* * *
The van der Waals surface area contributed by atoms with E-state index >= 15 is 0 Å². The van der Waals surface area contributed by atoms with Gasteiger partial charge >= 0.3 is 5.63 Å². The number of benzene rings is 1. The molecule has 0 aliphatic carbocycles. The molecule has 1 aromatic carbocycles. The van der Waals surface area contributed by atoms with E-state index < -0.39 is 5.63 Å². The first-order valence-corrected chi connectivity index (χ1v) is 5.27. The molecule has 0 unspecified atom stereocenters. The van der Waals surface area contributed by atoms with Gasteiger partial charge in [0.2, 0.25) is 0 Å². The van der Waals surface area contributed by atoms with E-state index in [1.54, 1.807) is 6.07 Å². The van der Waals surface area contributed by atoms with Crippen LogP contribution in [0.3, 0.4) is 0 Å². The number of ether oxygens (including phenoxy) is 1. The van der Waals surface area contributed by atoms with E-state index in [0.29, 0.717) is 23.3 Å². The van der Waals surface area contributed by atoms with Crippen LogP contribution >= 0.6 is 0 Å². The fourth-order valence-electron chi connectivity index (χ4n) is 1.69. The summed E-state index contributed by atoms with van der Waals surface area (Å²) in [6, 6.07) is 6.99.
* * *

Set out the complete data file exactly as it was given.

The van der Waals surface area contributed by atoms with E-state index >= 15 is 0 Å². The van der Waals surface area contributed by atoms with Gasteiger partial charge >= 0.3 is 5.63 Å². The number of benzene rings is 1. The molecule has 0 aliphatic carbocycles. The molecule has 1 aromatic carbocycles. The van der Waals surface area contributed by atoms with E-state index < -0.39 is 5.63 Å². The first-order valence-corrected chi connectivity index (χ1v) is 5.27. The molecule has 0 unspecified atom stereocenters. The van der Waals surface area contributed by atoms with Gasteiger partial charge in [0.2, 0.25) is 0 Å². The van der Waals surface area contributed by atoms with E-state index in [1.54, 1.807) is 6.07 Å². The van der Waals surface area contributed by atoms with Crippen LogP contribution in [0.3, 0.4) is 0 Å². The number of ether oxygens (including phenoxy) is 1. The van der Waals surface area contributed by atoms with E-state index in [0.29, 0.717) is 23.3 Å². The van der Waals surface area contributed by atoms with Crippen LogP contribution >= 0.6 is 0 Å². The fourth-order valence-electron chi connectivity index (χ4n) is 1.69. The summed E-state index contributed by atoms with van der Waals surface area (Å²) in [6, 6.07) is 6.99.